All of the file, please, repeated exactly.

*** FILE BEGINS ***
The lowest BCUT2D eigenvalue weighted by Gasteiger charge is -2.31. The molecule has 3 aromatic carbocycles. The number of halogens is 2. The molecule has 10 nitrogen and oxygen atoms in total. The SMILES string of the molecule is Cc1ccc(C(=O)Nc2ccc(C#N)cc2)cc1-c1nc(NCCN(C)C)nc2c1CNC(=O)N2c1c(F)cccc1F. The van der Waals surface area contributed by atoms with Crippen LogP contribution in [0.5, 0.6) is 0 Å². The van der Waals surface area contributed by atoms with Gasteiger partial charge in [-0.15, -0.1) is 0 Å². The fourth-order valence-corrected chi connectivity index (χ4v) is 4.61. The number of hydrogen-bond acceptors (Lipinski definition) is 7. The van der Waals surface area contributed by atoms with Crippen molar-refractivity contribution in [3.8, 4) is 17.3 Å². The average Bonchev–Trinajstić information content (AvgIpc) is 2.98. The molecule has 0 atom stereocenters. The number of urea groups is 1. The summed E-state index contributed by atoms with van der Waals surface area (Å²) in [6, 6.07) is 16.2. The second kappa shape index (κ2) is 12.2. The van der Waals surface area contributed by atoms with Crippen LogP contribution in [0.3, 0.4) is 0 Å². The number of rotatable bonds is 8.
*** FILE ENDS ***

The lowest BCUT2D eigenvalue weighted by Gasteiger charge is -2.31. The molecule has 3 aromatic carbocycles. The number of halogens is 2. The molecule has 10 nitrogen and oxygen atoms in total. The SMILES string of the molecule is Cc1ccc(C(=O)Nc2ccc(C#N)cc2)cc1-c1nc(NCCN(C)C)nc2c1CNC(=O)N2c1c(F)cccc1F. The van der Waals surface area contributed by atoms with Crippen LogP contribution in [0.5, 0.6) is 0 Å². The van der Waals surface area contributed by atoms with Gasteiger partial charge in [-0.15, -0.1) is 0 Å². The fourth-order valence-corrected chi connectivity index (χ4v) is 4.61. The number of hydrogen-bond acceptors (Lipinski definition) is 7. The van der Waals surface area contributed by atoms with Crippen molar-refractivity contribution in [3.8, 4) is 17.3 Å². The average Bonchev–Trinajstić information content (AvgIpc) is 2.98. The molecule has 0 atom stereocenters. The number of urea groups is 1. The summed E-state index contributed by atoms with van der Waals surface area (Å²) in [6, 6.07) is 16.2. The second kappa shape index (κ2) is 12.2. The van der Waals surface area contributed by atoms with Crippen LogP contribution in [0.3, 0.4) is 0 Å². The number of rotatable bonds is 8.